return error({
code:400,
data:"cell must be an integer between 1 and 9"
});
}

// Need to fetch the most recent and valid state of the game
Plynd.getGame(function(state, metadata) {
var ownPlayer = metadata.ownPlayer;

// Check if the current player is allowed to play
if (ownPlayer.status != "has_turn") {
return error({
code:403,
data:"It's not your turn"
});
}

// Check if this position is already taken
if (state[cellID]) {
return error({
code:403,
data:"This cell is already taken"
});
}

// Update the state with the validated event
state[cellID] = ownPlayer.playerID;

// Create the event to send to everybody
var event = {
cell:cellID
};

// Check if there is a victory or a tie
var numCellsOccupied = Object.keys(state).length;

// This is a winning move
if (checkVictory(ownPlayer.playerID, state)) {
event.winnerID = ownPlayer.playerID;
}
// No more cells available - declare the game a tie
else if (numCellsOccupied == 9) {
event.winnerID = metadata.orderOfPlay.join(",");
}
// Still turns to play, just end this player turn
else {
event.endTurn = true;
}

// Invoke updateGame, and pass it the success callback of submitEvent.
// success will therefore be invoked at the end of the call with [validatedEvent, metadata]
Plynd.updateGame(event, state, success, error);
});
};

///////////////////////////////////////////////////////////////////////////////////////////
// Win evaluation
///////////////////////////////////////////////////////////////////////////////////////////

function checkVictory(playerID, state) {
var cellsOccupiedByPlayer = [];
for (var cell = 1; cell <= 9; cell++) {
if (state[cell] == playerID) {
cellsOccupiedByPlayer.push(cell);
}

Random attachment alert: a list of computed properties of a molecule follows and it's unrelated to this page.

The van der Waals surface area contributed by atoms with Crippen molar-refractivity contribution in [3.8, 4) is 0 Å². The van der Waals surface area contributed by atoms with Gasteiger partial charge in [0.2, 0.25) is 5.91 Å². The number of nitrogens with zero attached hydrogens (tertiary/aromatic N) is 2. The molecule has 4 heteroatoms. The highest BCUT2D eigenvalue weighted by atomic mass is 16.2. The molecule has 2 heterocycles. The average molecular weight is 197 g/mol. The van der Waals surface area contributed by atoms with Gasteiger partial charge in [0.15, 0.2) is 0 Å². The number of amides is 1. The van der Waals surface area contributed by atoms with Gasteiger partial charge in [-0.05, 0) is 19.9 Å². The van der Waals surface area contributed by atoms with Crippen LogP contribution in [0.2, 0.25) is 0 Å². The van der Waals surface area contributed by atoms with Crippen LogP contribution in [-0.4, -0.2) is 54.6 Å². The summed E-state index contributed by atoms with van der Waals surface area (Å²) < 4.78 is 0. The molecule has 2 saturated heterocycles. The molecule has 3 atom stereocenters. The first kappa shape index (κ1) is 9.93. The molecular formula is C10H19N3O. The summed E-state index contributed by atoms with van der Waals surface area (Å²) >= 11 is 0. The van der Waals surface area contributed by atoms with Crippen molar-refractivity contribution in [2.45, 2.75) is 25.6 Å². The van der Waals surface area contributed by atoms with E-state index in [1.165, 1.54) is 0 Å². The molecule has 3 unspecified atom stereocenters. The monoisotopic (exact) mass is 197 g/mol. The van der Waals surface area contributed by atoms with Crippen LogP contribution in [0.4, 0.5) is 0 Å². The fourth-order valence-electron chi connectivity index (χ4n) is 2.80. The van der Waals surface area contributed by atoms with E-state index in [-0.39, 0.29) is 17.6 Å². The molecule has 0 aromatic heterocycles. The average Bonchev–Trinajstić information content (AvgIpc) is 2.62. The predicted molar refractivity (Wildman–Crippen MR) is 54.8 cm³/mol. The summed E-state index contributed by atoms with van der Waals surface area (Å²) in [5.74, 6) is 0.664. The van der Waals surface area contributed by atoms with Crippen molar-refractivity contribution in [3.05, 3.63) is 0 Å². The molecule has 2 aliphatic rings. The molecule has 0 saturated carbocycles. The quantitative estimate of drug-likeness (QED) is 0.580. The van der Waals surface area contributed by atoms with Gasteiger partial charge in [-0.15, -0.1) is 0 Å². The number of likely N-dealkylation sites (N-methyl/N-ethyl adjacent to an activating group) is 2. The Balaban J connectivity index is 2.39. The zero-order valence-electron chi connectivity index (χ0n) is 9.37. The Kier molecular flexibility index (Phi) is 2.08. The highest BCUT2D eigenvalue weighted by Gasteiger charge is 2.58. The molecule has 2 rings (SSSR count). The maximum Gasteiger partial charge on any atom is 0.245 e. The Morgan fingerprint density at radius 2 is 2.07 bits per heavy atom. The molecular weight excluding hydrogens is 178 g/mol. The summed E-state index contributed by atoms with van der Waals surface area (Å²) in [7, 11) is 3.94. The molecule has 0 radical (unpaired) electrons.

}

return hasMagicSquare(cellsOccupiedByPlayer);
}

// Logic taken from http://fr.mathworks.com/moler/exm/chapters/tictactoe.pdf
function hasMagicSquare(cells) {
for (var i = 0; i < cells.length; i++) {
for (var j = 0; j < cells.length; j++) {
for (var k = 0; k < cells.length; k++) {
if (j == k || i == k || i == j) continue;
if (cells[i] + cells[j] + cells[k] == 15) return true;
}
}
}
return false;
}

and report the link URL into your application console. Also, check the box that reads “Block updates from client-side”:

Now try again your application in the Playground. You’ll note that it does not work: That’s because the server.js is loaded in the browser, and therefore the function is being called from there, which we have just explicitly blocked.

So the last thing we have to do is remove the include of server.js from index.html. This time, because the function is not defined in the scope of the browser, it will run on Plynd servers.

And voila! Your update logic is being run safely on Plynd servers, which prevents basic cheats!

Summary

In this post, we’ve seen:

  • why it is important to block the raw update of the game state from the browser
  • how to register some functions in Plynd.ServerFunctions so they can be run on Plynd servers
  • how to configure your game so that the functions are run on the server and cheap cheats are prevented

Final word

This was the last part of our series covering how to implement TicTacToe.

We really hope you’ve enjoyed it! It covers everything you need to know in order to implement your next asynchronous game on Plynd.
No more needs for servers, no more needs for a long registration flow. It’s all about implementing the game play and design!

Feel free to contact us via the Comments section or info@plynd.com, we’d love to hear from you!